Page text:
Here’s One for the Books, College Textbook Info

haveuheard books

The Rising Cost of College Books

As if college tuition isn’t expensive enough, students still need to pay for books and supplies. Those costs are included in the Cost of Attendance (COA). The COA at your student’s school can easily be found (but we are giving it to you here).

Books average around $1000 annually (These figures are averages and will vary from student to student and university to university.They are indirect costs not billed by the university). Now that students are getting ready to return to school, the reality begins. The whole reason they are at college is to learn and take classes, meaning they will need to have the necessary tools to do so, including books. Textbooks can be very expensive, so it is important to make informed decisions when picking out books to buy or rent.

HaveUHeard that Florida law now requires instructors to post course textbook information prior to the start of each term, giving students the time needed to locate and purchase their books at the lowest price?

HaveUHeard that some colleges do offer free textbooks? The Open-Source textbook movement has become more crucial than ever before. Many universities are members of the Open Textbook Network (OTN), an alliance of higher education institutions working to improve access, affordability, and academic success using open textbooks. Hundreds of open textbooks are available through the network’s online library that can be downloaded for no cost or printed at a low cost.

More Books

There are many Open Educational Resource initiatives that are working on making college textbooks more affordable. Open textbooks are just one example of an OER. OER’s also include study guides, practice tests, problem sets, exams, videos, and other classroom tools. They include:

The Student Public Interest Research Group (PIRG)’s “…mission is to ensure that every student has access to the high-quality learning materials they need – at little-to-no-cost.”  Fortunately, Congress is listening as are the universities.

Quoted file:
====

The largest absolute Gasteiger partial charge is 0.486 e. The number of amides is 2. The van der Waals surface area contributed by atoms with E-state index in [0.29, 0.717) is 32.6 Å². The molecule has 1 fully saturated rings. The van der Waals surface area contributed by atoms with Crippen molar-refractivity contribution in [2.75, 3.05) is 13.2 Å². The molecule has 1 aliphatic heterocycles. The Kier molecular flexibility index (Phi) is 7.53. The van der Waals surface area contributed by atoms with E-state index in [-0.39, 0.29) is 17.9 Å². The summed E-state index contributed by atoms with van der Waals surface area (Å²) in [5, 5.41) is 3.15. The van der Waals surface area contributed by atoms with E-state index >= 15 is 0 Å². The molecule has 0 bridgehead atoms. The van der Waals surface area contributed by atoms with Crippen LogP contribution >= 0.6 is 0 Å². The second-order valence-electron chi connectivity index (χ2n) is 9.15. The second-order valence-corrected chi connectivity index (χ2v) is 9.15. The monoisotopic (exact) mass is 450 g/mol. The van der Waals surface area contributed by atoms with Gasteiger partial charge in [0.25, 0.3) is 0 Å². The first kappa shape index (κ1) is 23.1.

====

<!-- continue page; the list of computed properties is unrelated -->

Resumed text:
In the Legislature:

  • In 2008, Congress passed the Higher Education Opportunity Act, which banned some of the publisher’s worst practices to rip students off.
  • In 2011 and 2012, respectively, Washington and California enacted laws to create a statewide open textbook and educational resource programs.
  • In 2013, Senators Durbin and Franken, with Congressmen Miller and Hinojosa, introduced companion bills to create a federal open textbook grant program.
  • In 2018, Congress includes $5 million in the federal budget for online education resources.


  • More than 3,000 professors have signed a statement in support of open textbook adoption.
  • Dozens of universities like the University of Maryland (College Park) have launched their own campus programs to encourage open textbook use.
  • The Student PIRGs have published 15+ research reports documenting the problems and harms with traditional textbooks and why open textbooks are the solution.
  • In Florida, a statewide initiative exists which is a statewide repository based on common course codes that all faculty in the Florida state university system have access to low-cost course materials.

Almost all colleges now have some type of program to alleviate the debt and expense burden on students. You can learn more about each specific university below:

There are various other ways to purchase books and many different forms to choose from. From going to the bookstore on campus or purchasing books second-hand online, there are different cost-efficient ways to get all of your students’ required materials. Considering that textbooks can cost as much as a few hundred dollars each, it is smart to check out all of your purchasing options for each book.

  • Comparison shop – Students today have more choices than ever to get the textbook they need. They should shop around if they are not purchasing from students at their school or at their college bookstore (college bookstores will typically price match so having competitive prices will help them out)
  • Rent textbook and course materials- there are many online platforms that offer this service.
  • Consider purchasing used books either from other students or from online websites. They will need to make certain that the used book has the same material they need for class.
  • Consider using a digital version.

Check with your college about programs for students who cannot afford textbooks. Pass on these great tips, tell your friends and like us on Facebook, Instagram, Twitter, and Pinterest. Find out more about how to use HaveUHeard as a great resource. Sign up for other great tips at haveuheard.com.

2020-11-02T16:29:19-05:000 Comments

Leave A Comment